Rotator cuff tears are a common cause of shoulder pain treated by Christopher C. Schmidt, MD, a board-certified orthopedic surgeon who practices in Pittsburgh, Pennsylvania. Widely regarded as one of the best shoulder surgeons in the United States, Dr. Schmidt also performs extensive clinical and biomechanical research to continually improve both pre-and intra-operative approaches to rotator cuff tear repair. The findings of his studies are incorporated into best-practice guidelines utilized by other surgeons across the nation.
Recently, Dr. Schmidt led an important biomechanical study focused on the rotator cable, a thick bundle of fibers perpendicular to the supraspinatus and infraspinatus tendons. During shoulder abduction, the rotator cable functions similarly to a “suspension bridge,” transmitting force to the humeral head while possibly strain-shielding the rotator crescent. The goal of this research initiative was to further the understanding of the rotator cable and its role in strain-shielding the crescent area.
Does the Rotator Cable Effectively Strain-Shield the Crescent Area?
Through extensive testing, Dr. Schmidt and his team found that the magnitude and direction of the principal strain on the rotator crescent were relatively consistent regardless of the condition of the rotator cable. These findings were inconsistent with the theory that the rotator cable transmits the load while strain-shielding the crescent area. As a result, Dr. Schmidt and his team concluded that the rotator cable and the rotator crescent are important structures in initiating shoulder abduction, and therefore rotator cuff tears in these areas are biomechanically significant and should be treated accordingly.
The abstract of the study is reproduced below:
Rotator Crescent Area Is Important To Force Transmission
R Blake1, M Smolinski1, C Spicer1, A Davidson2, MC Miller1, P Smolinski1,2, T Zink2, D Papadopoulos2, C Schmidt1,2
1 Department of Mechanical Engineering and Material Science, University of Pittsburgh, PA
2 Department of Orthopedic Surgery, University of Pittsburgh, Pittsburgh, PA
INTRODUCTION: The rotator cable (RCa) is a thickening band of fibers within the rotator cuff originating at the coracohumeral ligament (CHL) insertion and terminating between the infraspinatus (IS) and teres minor (TM). The structure is responsible for transmitting load to the humeral head and is thought to strain shield the lateral rotator cuff (crescent area CA). Surface strains were measured on the rotator cuff under physiological loading to determine the role of the RCa.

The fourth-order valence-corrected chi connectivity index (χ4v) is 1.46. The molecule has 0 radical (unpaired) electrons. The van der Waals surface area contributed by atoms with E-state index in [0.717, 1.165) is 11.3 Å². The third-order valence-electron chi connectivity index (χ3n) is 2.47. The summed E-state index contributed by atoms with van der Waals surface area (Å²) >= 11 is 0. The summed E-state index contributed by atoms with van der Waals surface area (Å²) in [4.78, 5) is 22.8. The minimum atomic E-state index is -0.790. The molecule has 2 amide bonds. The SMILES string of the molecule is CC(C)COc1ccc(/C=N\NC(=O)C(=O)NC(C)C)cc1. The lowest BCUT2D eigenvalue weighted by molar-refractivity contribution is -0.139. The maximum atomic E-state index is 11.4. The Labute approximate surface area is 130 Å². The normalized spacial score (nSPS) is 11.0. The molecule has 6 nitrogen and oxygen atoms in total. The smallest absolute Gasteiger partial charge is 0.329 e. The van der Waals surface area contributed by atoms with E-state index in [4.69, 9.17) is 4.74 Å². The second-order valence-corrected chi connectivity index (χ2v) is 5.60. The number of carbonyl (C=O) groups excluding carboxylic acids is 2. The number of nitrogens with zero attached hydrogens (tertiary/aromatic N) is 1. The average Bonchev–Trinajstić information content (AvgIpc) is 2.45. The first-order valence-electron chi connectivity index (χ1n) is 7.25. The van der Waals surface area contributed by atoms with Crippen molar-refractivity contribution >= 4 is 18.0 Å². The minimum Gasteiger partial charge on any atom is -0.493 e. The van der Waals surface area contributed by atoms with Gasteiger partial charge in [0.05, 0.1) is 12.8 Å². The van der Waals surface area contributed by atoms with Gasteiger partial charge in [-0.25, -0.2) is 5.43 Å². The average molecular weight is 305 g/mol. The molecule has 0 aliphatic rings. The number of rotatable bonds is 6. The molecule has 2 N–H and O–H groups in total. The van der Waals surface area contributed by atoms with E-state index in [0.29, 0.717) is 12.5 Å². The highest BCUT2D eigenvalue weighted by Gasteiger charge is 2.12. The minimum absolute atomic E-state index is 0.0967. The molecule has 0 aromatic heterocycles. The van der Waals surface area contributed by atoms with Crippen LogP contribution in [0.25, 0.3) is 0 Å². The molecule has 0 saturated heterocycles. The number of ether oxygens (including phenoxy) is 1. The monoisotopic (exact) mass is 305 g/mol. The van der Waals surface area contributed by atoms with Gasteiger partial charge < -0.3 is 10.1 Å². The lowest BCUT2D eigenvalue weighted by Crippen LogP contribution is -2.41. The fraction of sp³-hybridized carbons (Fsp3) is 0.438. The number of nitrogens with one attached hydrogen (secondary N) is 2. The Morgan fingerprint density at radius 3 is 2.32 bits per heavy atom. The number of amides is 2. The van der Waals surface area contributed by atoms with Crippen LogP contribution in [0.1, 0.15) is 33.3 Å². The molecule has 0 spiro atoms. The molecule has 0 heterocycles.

METHODS: Eighteen fresh-frozen cadaveric specimens (average age 67 + 17) without rotator cuff pathology were employed for the study and dissected to the level of the rotator cuff complex with approval from the institutional review board. All shoulder specimens were placed into a custom shoulder simulator. The muscles of the rotator cuff were individually loaded with physiological force vectors to imitate abduction [2,3]. The upper and lower subscapularis (SubS), supraspinatus (SS), IS, and TM were attached to servo driven actuators on the simulator. For the testing sequence, all shoulders were placed in neutral forearm rotation and tested at both 0° and 30° of scapular plane abduction. A digital image correlation system [accuracy + 10µm] (Vic-3D Correlated Solutions Inc, Irmo, SC) was used to measure the magnitude and direction of surface principal strain. After testing the native intact cable condition, the specimens had both the anterior and posterior cable insertions transected (full release) and the specimen was retested. Strain measurements were taken in the RCa and at a position one-half cable widths distance to the lateral border of the RCa along a line that bisected the SS. The values at each position were averaged over a 2 mm radius circle region. Statistical comparisons were made using paired t-tests with p < 0.05.
RESULTS: The maximum principal strains and directions in the CA and RCa as a function of cuff condition and flexion angle are given in Table 1 and shown in Figure 2. There was no significant difference in strain direction or magnitude with cable state.
DISCUSSION: Based upon the hypothesis that the rotator cable transmits the load and shields the crescent area, higher strain patterns should develop in the CA after transection of the RCa, and strain direction would deviate to compensate for the RCa’s inability to transmit load around the CA. However, our results show that the magnitude and direction of the principal strain is relatively consistent regardless of cable condition.
CLINICAL RELEVANCE: The crescent area is a load bearing structure and tears in this area are mechanically significant, which should be addressed clinically.
REFERENCES: 1. Burkhart, et al., Arthroscopy 1993 2. Kedgley, et al., J Biomech. 2007 3. Omi, et al., J Anatomy 2010
Figure 1: A) Specimen in testing system and B) contour plot of the maximum principal strain in the cuff.
Figure 2: Major principal strain direction for native and full release states at 0° abduction.
Table 1: Cable and crescent major principal strain directions and magnitudes for native and full release states.
If you would like to learn more about the latest techniques in arthroscopic rotator cuff tear repair, call (877) 471-0935 to request an appointment with Dr. Schmidt at one of his three office locations in the greater Pittsburgh, PA, area.
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